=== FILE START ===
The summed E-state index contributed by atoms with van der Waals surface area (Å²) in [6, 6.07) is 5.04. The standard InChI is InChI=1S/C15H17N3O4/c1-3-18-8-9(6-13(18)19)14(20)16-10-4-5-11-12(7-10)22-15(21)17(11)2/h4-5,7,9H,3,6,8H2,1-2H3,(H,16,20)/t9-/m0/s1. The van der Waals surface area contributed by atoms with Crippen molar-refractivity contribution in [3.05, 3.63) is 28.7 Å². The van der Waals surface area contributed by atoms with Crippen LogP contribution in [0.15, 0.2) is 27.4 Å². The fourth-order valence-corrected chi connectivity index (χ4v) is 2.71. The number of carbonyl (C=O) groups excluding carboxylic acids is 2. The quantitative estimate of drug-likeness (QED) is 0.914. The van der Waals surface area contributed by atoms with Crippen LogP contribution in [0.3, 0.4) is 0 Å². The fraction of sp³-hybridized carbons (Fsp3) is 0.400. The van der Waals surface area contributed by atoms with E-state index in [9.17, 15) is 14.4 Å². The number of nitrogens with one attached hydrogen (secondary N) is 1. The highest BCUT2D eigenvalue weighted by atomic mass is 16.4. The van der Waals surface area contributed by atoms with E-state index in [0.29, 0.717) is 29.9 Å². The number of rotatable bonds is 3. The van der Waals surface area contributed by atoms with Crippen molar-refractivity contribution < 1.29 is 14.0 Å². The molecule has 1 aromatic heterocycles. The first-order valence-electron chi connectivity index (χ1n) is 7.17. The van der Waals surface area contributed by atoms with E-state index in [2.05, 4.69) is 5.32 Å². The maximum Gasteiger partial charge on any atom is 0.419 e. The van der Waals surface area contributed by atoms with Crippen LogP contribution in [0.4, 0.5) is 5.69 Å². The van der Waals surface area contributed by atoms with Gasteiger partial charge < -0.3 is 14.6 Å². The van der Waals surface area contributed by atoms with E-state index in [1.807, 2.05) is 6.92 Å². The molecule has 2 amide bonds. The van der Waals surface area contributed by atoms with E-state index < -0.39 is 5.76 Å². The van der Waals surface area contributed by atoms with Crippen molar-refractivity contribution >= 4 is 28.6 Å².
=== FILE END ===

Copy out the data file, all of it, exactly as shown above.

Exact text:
The summed E-state index contributed by atoms with van der Waals surface area (Å²) in [6, 6.07) is 5.04. The standard InChI is InChI=1S/C15H17N3O4/c1-3-18-8-9(6-13(18)19)14(20)16-10-4-5-11-12(7-10)22-15(21)17(11)2/h4-5,7,9H,3,6,8H2,1-2H3,(H,16,20)/t9-/m0/s1. The van der Waals surface area contributed by atoms with Crippen molar-refractivity contribution in [3.05, 3.63) is 28.7 Å². The van der Waals surface area contributed by atoms with Crippen LogP contribution in [0.15, 0.2) is 27.4 Å². The fourth-order valence-corrected chi connectivity index (χ4v) is 2.71. The number of carbonyl (C=O) groups excluding carboxylic acids is 2. The quantitative estimate of drug-likeness (QED) is 0.914. The van der Waals surface area contributed by atoms with Crippen LogP contribution in [0.3, 0.4) is 0 Å². The fraction of sp³-hybridized carbons (Fsp3) is 0.400. The van der Waals surface area contributed by atoms with E-state index in [9.17, 15) is 14.4 Å². The number of nitrogens with one attached hydrogen (secondary N) is 1. The highest BCUT2D eigenvalue weighted by atomic mass is 16.4. The van der Waals surface area contributed by atoms with E-state index in [0.29, 0.717) is 29.9 Å². The number of rotatable bonds is 3. The van der Waals surface area contributed by atoms with Crippen molar-refractivity contribution < 1.29 is 14.0 Å². The molecule has 1 aromatic heterocycles. The first-order valence-electron chi connectivity index (χ1n) is 7.17. The van der Waals surface area contributed by atoms with E-state index in [2.05, 4.69) is 5.32 Å². The maximum Gasteiger partial charge on any atom is 0.419 e. The van der Waals surface area contributed by atoms with Crippen LogP contribution in [0.4, 0.5) is 5.69 Å². The van der Waals surface area contributed by atoms with Gasteiger partial charge < -0.3 is 14.6 Å². The van der Waals surface area contributed by atoms with E-state index in [1.807, 2.05) is 6.92 Å². The molecule has 2 amide bonds. The van der Waals surface area contributed by atoms with E-state index < -0.39 is 5.76 Å². The van der Waals surface area contributed by atoms with Crippen molar-refractivity contribution >= 4 is 28.6 Å².